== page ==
130,000 Stand With Persecuted Christians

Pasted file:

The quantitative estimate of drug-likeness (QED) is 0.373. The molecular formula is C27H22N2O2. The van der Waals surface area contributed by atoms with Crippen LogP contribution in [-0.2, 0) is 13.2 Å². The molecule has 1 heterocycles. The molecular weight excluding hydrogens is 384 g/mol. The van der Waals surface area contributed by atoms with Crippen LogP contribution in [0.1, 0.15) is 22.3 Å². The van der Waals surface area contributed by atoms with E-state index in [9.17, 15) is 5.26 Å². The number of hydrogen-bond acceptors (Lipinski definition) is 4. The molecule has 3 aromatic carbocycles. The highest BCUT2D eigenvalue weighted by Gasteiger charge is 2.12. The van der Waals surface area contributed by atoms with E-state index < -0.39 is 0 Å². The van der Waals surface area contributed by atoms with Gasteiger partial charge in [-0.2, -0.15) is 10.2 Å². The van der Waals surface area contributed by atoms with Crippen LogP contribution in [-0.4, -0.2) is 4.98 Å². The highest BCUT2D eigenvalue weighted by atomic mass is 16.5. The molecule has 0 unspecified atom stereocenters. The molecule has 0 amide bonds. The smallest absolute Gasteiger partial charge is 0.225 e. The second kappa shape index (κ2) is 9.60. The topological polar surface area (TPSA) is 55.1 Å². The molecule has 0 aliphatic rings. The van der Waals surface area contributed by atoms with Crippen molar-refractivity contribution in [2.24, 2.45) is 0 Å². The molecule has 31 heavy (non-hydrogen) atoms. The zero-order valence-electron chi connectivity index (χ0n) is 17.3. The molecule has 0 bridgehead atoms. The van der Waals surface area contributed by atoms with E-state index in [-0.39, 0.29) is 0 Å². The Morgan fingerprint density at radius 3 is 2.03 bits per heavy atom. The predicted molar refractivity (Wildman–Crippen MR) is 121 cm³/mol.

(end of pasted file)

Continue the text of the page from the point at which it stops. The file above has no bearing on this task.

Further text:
This summer, Open Doors USA (a Clapham Group client) launched an effort to connect the American church with Christians suffering for their faith around the world. According to a recent Pew Forum on Religion and Public Life study, 70% of the global population experiences high or very high restrictions on religion. Even more shocking, according to a report out by Pew in August, "one-third of the world's population experiences an increase" in religious restriction. For religious minorities, things are getting worse.Open Doors USA sought to bridge the gap between the American church and Christians who share our faith but not our freedom. The campaign, "One With Them" was centered on 1 Corinthians 12:26 which says “If one part suffers, every part suffers with it; if one part is honored, every part rejoices with it”.The campaign led up to the International Day of Prayer for the Persecuted Church on November 13th, 2011. Part of this campaign effort was the creation of a unique plastic barbed-wire bracelet that participants could wear to demonstrate their solidarity with the persecuted church. The use of a small trinket to publicly demonstrate commitment to a cause came right from the playbook of William Wilberforce and the abolition movement of the 18th century. Wilberforce and the Society for the Abolition of the Slave Trade worked with a fellow abolitionist and English potter, Josiah Wedgwood, to create a medallion with a kneeling slave that read "Am I Not A Man And A Brother?". The medallion became such a hit, Thomas Clarkson wrote; "ladies wore them in bracelets, and others had them fitted up in an ornamental manner as pins for their hair. At length the taste for wearing them became general, and thus fashion, which usually confines itself to worthless things, was seen for once in the honourable office of promoting the cause of justice, humanity and freedom".Similarly, the bracelets created by Open Doors USA to demonstrate connection with the persecuted church became a huge hit. Over 130,000 bracelets were ordered as Americans committed to being "One With Them". Similar to the effect of the Wedgwood medallion, it became fashionable and was seen "in the honourable office of promoting the cause of justice, humanity and freedom". It particularly hit home for us when we saw new visitors to the Clapham office wearing the bracelets.The Clapham Group is incredibly blessed to serve an organization like Open Doors USA that is passionately working to protect religious freedom for our brothers and sisters around the world. We're grateful for people like Brother Andrew who remind us that when one part suffers, the entire body suffers:

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